Ty C. McNamee and his puppy during the Oxford, Mississippi, pride parade. (Photo submitted by Ty C. McNamee)

I grew up as a gay man in rural Wyoming, but I was scared to live as my authentic queer self in my politically conservative and socially homogeneous hometown and state. I came out fully only after I left. 

My story seems to be similar to that of many queer rural Americans, who still face heightened heteronormativity, homophobia, and transphobia in their small towns and are told they should move to metro areas to find acceptance. 

For the past several years, I lived in more liberal, urban areas as I pursued graduate school. More LGBTQIA+  friendly spaces, compared to rural areas, made me feel like I would always have to stay in cities to feel comfortable being myself. 

However, as I was finishing my doctorate and applying for full-time faculty roles, I was looking for positions at large public research universities in remote towns that oftentimes serve rural students. That’s because, inspired by my rural upbringing, my research focused on rural students’ enrollment and success in higher education.

I took my first professor role at The University of Mississippi (UM) in the small town of Oxford, Mississippi. Since moving here in July of 2022, it’s been the first time in almost a decade I have lived as a gay man in a rural community. I was nervous to be back in a rural space where I didn’t always feel comfortable being myself at first, feelings exacerbated by others judging where I was moving and discussing how worried they were for me.

Ty C. McNamee (far left) marching in the pride parade in Oxford, Mississippi. (Photo submitted)

But over time, I have found more LGBTQIA+ enclaves and allies in rural Mississippi than I have ever imagined possible. 

This past May, I took part in Oxford, Mississippi’s LGBTQIA+ Pride.  A partnership between UM and the town of Oxford, the week of celebrations included events like a drag show and drag brunch, queer-focused speakers at the university, a festival outside the Student Union on campus, and even a parade around town. 

I attended and learned from a speaker who detailed archival stories about rural queer Mississippians. I showed my support at the drag brunch, where numerous drag artists performed, including one who had the most amazing outfit and passionate performance I have ever seen at a drag show. I attended the festival, speaking with community partners and businesses who were friendly and welcoming. I walked in the parade with my queer flag and my dog decked out in a rainbow bandana. As I made my way through these festivities, I saw people by their houses, up on the balconies at the restaurants and bars in the town square, and outside their businesses, all cheering us on.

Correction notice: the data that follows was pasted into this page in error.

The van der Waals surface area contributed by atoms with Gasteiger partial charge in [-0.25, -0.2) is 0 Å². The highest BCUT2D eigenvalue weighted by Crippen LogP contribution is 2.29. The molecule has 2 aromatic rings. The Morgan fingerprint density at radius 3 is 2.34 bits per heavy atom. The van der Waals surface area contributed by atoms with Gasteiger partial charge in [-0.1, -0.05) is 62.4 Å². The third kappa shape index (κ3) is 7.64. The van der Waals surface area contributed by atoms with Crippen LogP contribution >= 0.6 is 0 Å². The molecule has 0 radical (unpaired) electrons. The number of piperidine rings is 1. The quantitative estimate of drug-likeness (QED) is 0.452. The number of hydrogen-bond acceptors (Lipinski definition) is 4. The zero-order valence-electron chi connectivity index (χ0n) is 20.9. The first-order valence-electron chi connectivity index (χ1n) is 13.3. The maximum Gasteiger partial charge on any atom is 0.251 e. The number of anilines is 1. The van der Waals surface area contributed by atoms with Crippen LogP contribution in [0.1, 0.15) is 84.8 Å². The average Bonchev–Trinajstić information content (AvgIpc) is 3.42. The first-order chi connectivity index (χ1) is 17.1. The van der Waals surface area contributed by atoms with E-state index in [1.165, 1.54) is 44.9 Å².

To be honest, this celebration was an incredible healing experience for me. No, this Pride wasn’t like the ones I had gotten used to in big cities, where tens of thousands of people marched in the streets and dozens of parties and events occurred. But I realized during Oxford’s Pride that this type of celebration was okay too – Oxford Pride was a different, smaller, and more community-oriented affair for queer individuals and allies in the town and nearby communities. 

As a gay man who had such negative feelings about who I was and about my safety in rural America, it felt liberating to be back in a rural space that suddenly felt like home to my queer small-town self. 

As hundreds of legislative efforts chip away at the safety of queer people around the country, especially in many states that have large numbers of rural counties, schools, and populations, these types of celebrations are more important than ever. 

Pride was originally a riot to say “We’re here and we won’t go away quietly.” These small-town Prides have an essence of that feeling, one that isn’t glitzy or glamorous but lets people know LGBTQIA+ people exist and can thrive in rural spaces. 

With the start of LGBTQIA+ Pride Month in June, remember our queer people out in rural areas. While it’s understandable people may feel a sense of hesitancy to be in small communities which have not always been safe for queer folks and many may not always associate rural America with home to queer people, we are here and our voices need to be heard. 

For this gay man, I’m finding peace in being back in a rural community, being my authentic queer self. 

Ty McNamee is an Assistant Professor of Higher Education in the Department of Higher Education at The University of Mississippi. Growing up as a gay, working-class student on a farm/ranch in rural Wyoming greatly influenced Ty’s research interests. He studies higher education access, success, and equity for rural students, particularly those from poor and working-class backgrounds and those who are queer, as well as college teaching and learning and faculty development at rural postsecondary institutions.

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